Whether you are a gardener, a parent, or a spiritual seeker, knowing the stages of development can help you to move through them more easily. Everyone starts at the bottom. With enough perseverance, education and experience, we can eventually get to the top.
To read more of Diane’s articles, please visit her blog.


  1. Martin says:

    ‘Ignorant and stuck in magical thinking’. Now that is an odd coupling. And magical thinking as ‘pre-rational’. Would you be kind enough to comment further?

  2. Hi Martin,
    Ken Wilber identifies 3 levels of thinking: Pre-rational, rational, and post-rational. Pre-rational, or magical thinking, is the level of children, who believe things without rational reasoning. They can believe anything because they don’t yet understand science and how the physical world works. Rational thinking is the educated adult mind — scientific, linear and logical. Post-rational (also called mystical or post-conventional) goes beyond logical thought. It takes into account intuition and spiritual experience.

    This level of spirituality is not just belief or hope in something. It is based on personal experience (evidence). Mystical is not the same as magical. Mystics gain knowledge by meditation and intuition, as well as rational thought processes. That’s not magical thinking, although it may appear that way to people who are strictly rational thinkers and have no mystical experience. Post-rational thinkers have transcended both magical and rational thought processes. That doesn’t mean that they discard rationality. Magical thinkers have not yet fully developed the rational mind. A magical thinker cannot jump directly to the level of mystical thinking. He must first go through the stage of developing his rational mind. The rational mind is the level of doubt. At this level, everything is subjected to scientific inquiry. You don’t simply believe something becasue someone tells you to. You question everything. You want proof.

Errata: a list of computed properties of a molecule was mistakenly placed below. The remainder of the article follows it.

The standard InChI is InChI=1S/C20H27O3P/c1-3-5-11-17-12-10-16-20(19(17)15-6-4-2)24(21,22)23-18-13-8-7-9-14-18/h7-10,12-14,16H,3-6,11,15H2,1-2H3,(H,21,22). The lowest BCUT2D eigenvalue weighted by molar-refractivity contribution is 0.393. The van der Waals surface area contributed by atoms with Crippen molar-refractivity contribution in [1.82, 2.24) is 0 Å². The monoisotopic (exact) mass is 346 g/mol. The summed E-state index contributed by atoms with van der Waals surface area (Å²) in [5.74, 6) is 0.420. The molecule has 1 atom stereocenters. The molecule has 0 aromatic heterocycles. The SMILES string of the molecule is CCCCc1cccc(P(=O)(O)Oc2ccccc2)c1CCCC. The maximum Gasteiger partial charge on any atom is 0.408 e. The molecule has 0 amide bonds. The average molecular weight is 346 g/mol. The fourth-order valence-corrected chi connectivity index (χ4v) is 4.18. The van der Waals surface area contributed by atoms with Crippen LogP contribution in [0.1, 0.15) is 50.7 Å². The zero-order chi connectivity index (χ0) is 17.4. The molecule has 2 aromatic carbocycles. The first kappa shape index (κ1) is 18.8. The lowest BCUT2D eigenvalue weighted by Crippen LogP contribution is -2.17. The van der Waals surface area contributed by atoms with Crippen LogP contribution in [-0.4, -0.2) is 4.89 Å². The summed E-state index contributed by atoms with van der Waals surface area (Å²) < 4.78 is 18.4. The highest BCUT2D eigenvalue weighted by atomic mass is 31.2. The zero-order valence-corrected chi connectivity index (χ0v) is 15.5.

I wrote this article almost 2 years ago, and I’ve made some significant changes to it recently. You can see the updated version on my website on this page: http://www.dianeseeds.com/gardening/faith-doubt.html

    I appreciate your question because it shows where I failed to explain some things. It looks like I need to update the article again. In my latest version, I left out the entire paragraph that you mentioned because it no longer expresses my current perspective.